Ascites is a medical term for swelling caused by the buildup of fluid in the abdomen, often due to liver disease. Pronounced “uh-sigh-teez,” ascites places pressure on surrounding organs including the lungs, kidneys and heart. Many serious health conditions can cause ascites, such as congestive heart failure, blood clots in the liver’s portal vein, inflammation of the pancreas called pancreatitis, or cancers such as ovarian, breast or bowel.  

The most common cause of ascites is liver disease. Damage to the liver results in decreased liver function and increased blood pressure inside the portal vein, a condition called portal hypertension. Some of the liver diseases that can lead to ascites include:

  • chronic hepatitis B or hepatitis C
  • cirrhosis, or liver scarring, caused by genetic disorders
  • long-term alcohol abuse
  • nonalcoholic fatty liver disease, or NAFLD

Signs and Symptoms of Ascites

Ascites does not always cause symptoms at first if there is only a small amount of fluid. Depending on the underlying cause, symptoms of worsening ascites may develop gradually or quickly and may include:

  • abdominal bloating
  • discomfort when eating, sitting or moving around
  • fatigue
  • nausea and vomiting
  • pain in the abdomen
  • rapid weight gain
  • shortness of breath
  • swelling in legs and ankles
  • umbilical hernia, caused when abdominal pressure pushes a loop of intestine through an opening in the muscle near the belly button

In addition, ascites is associated with an increased risk of developing life-threatening complications such as:

  • hepatorenal syndrome — impaired kidney function due to advanced liver disease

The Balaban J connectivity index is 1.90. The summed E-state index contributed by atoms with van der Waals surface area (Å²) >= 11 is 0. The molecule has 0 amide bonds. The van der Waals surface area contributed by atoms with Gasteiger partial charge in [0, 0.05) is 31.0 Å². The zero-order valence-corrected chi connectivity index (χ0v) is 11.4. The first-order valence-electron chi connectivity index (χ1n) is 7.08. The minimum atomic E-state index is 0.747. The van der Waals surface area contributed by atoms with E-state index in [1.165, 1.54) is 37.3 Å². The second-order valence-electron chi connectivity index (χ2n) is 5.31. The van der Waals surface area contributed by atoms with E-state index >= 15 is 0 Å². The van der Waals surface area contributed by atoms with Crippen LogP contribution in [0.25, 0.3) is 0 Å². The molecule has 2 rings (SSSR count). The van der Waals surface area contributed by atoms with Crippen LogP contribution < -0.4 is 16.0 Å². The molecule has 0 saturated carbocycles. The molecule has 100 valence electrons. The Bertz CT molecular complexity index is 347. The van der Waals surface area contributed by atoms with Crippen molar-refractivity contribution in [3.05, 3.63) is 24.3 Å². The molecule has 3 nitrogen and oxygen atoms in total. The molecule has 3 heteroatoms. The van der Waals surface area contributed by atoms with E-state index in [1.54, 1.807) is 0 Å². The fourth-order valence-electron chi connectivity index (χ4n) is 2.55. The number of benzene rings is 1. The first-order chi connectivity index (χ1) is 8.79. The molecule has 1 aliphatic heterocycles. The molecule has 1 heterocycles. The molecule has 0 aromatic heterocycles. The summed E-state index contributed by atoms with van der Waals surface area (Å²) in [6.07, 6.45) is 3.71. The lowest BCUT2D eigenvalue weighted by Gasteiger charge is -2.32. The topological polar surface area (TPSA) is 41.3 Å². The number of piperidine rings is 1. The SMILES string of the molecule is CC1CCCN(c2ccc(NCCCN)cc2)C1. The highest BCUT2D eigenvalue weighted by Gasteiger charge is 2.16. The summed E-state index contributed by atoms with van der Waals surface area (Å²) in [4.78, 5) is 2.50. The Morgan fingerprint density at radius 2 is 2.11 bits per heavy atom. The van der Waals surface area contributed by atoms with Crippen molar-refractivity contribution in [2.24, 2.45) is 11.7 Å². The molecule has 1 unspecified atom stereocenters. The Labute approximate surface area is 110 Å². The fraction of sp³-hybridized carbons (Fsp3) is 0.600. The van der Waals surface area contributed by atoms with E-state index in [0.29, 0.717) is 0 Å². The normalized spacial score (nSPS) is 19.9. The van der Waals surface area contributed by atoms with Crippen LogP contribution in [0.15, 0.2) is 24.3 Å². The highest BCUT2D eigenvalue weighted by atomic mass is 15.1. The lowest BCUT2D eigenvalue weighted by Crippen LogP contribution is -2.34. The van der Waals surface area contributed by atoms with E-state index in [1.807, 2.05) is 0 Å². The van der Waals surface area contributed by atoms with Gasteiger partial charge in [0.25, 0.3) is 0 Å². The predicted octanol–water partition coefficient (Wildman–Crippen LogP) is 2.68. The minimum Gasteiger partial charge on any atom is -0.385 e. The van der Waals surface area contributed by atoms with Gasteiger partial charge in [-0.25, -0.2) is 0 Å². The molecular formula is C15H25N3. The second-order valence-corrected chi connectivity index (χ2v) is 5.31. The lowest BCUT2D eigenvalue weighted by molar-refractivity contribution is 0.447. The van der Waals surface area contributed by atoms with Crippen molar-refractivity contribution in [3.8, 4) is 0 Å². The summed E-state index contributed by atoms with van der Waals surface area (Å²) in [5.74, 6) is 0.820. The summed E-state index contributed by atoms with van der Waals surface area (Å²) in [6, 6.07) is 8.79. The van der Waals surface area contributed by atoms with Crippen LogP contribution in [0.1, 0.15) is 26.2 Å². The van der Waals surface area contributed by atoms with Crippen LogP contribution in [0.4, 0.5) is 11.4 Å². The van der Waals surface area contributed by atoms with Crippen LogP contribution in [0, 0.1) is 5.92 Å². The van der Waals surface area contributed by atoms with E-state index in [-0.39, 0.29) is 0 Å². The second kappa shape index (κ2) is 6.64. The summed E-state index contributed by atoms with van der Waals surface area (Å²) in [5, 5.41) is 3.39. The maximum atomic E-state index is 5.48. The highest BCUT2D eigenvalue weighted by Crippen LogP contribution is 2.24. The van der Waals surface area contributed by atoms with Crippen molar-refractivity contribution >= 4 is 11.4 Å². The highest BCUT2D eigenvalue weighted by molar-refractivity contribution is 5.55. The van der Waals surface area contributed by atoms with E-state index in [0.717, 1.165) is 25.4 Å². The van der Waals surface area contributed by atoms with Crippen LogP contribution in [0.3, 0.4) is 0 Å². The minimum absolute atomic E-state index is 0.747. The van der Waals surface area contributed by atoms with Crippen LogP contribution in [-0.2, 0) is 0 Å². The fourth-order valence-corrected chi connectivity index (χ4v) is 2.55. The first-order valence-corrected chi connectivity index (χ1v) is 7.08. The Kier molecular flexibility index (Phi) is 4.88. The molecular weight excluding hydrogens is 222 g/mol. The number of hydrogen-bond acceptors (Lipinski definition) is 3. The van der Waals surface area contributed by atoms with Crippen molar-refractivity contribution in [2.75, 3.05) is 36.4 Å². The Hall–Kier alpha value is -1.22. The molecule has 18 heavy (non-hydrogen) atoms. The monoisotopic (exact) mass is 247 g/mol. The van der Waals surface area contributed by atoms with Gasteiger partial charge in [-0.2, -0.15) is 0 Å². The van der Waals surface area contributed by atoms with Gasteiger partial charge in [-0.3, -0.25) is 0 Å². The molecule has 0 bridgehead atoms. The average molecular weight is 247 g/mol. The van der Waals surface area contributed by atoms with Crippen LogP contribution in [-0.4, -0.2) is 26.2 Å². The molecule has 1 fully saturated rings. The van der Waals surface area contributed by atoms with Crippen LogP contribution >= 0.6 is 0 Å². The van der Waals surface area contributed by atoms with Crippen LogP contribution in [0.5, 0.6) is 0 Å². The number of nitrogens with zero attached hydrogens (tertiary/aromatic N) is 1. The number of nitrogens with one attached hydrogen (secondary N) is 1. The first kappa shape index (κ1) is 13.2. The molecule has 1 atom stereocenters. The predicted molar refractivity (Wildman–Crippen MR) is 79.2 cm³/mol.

• pleural effusion — fluid accumulation in the space between the lungs and ribs
  • spontaneous bacterial peritonitis — a severe abdominal infection

How Is Ascites Diagnosed?

In addition to a physical examination and review of symptoms, abdominal ultrasound can confirm the presence of ascites. 

To find the underlying cause of ascites other tests may be needed, such as:

  • analysis of small sample of fluid from the abdomen
  • blood tests to look for signs of disease
  • imaging studies such as a computed tomography scan
  • kidney function tests
  • liver function tests
  • urinalysis

Treatments for Ascites

Treatment for ascites focuses on relieving symptoms and minimizing the risk of complications. Additional treatment may be needed for the underlying cause. Options for mild ascites include:

  • strictly limiting intake of salt, which causes the body to retain fluid
  • diuretic medications, such as furosemide and spironolactone, to help flush excess fluid from the body

While many cases of ascites respond well to dietary changes and medication, some cases are more complex to treat. More intensive treatment options include:

  • paracentesis — a procedure in which fluid is drained from the abdomen
  • transjugular intrahepatic portosystemic shunt — a non-surgical procedure in which a small device is placed in the portal vein to improve blood flow

For ascites caused by advanced liver disease, a liver transplant may be considered when all other treatment options have been tried without success. Not sure where internal links should go; CHRISTUS looks like it has multiple hospitals.